Long-Term in Situ Reduction in Soil Lead Bioavailability Measured in a Mouse Model
journal contributionposted on 25.10.2018, 00:00 by Karen D. Bradham, Gary L. Diamond, Clay M. Nelson, Matt Noerpel, Kirk G. Scheckel, Brittany Elek, Rufus L. Chaney, Qing Ma, David J. Thomas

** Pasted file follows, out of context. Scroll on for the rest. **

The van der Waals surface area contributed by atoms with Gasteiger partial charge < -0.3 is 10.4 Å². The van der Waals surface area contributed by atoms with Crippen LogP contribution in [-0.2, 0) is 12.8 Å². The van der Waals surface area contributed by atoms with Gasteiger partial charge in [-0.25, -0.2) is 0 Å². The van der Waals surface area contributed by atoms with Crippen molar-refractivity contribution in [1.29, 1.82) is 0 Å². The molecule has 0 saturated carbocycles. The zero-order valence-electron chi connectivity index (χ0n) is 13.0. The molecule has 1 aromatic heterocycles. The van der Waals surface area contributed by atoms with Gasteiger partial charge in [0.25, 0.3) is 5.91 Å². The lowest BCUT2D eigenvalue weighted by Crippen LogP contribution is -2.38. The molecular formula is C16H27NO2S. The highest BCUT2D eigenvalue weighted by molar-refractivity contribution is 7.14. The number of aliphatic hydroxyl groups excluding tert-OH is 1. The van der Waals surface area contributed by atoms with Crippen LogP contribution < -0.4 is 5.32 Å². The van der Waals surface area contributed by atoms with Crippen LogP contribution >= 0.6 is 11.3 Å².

Effects of different treatments on the bioavailability of lead (Pb) in soil from a smelter emission contaminated site in Joplin, Missouri, were evaluated in a mouse model. Similar estimates of relative bioavailability for Pb in untreated or treated soil were obtained in mice and in the well-established juvenile swine model. In the mouse model, treatments that used phosphate (phosphoric acid or triple superphosphate) combined with iron oxide or biosolids compost significantly reduced soil Pb bioavailability. Notably, effects of these remediation procedures were persistent, given that up to 16 years had elapsed between soil treatment and sample collection. Remediation of soils was associated with changes in Pb species present in soil. Differences in Pb species in ingested soil and in feces from treated mice indicated that changes in Pb speciation occurred during transit through the gastrointestinal tract. Use of the mouse model facilitates evaluation of remediation procedures and allows monitoring of the performance of procedures under laboratory and field conditions.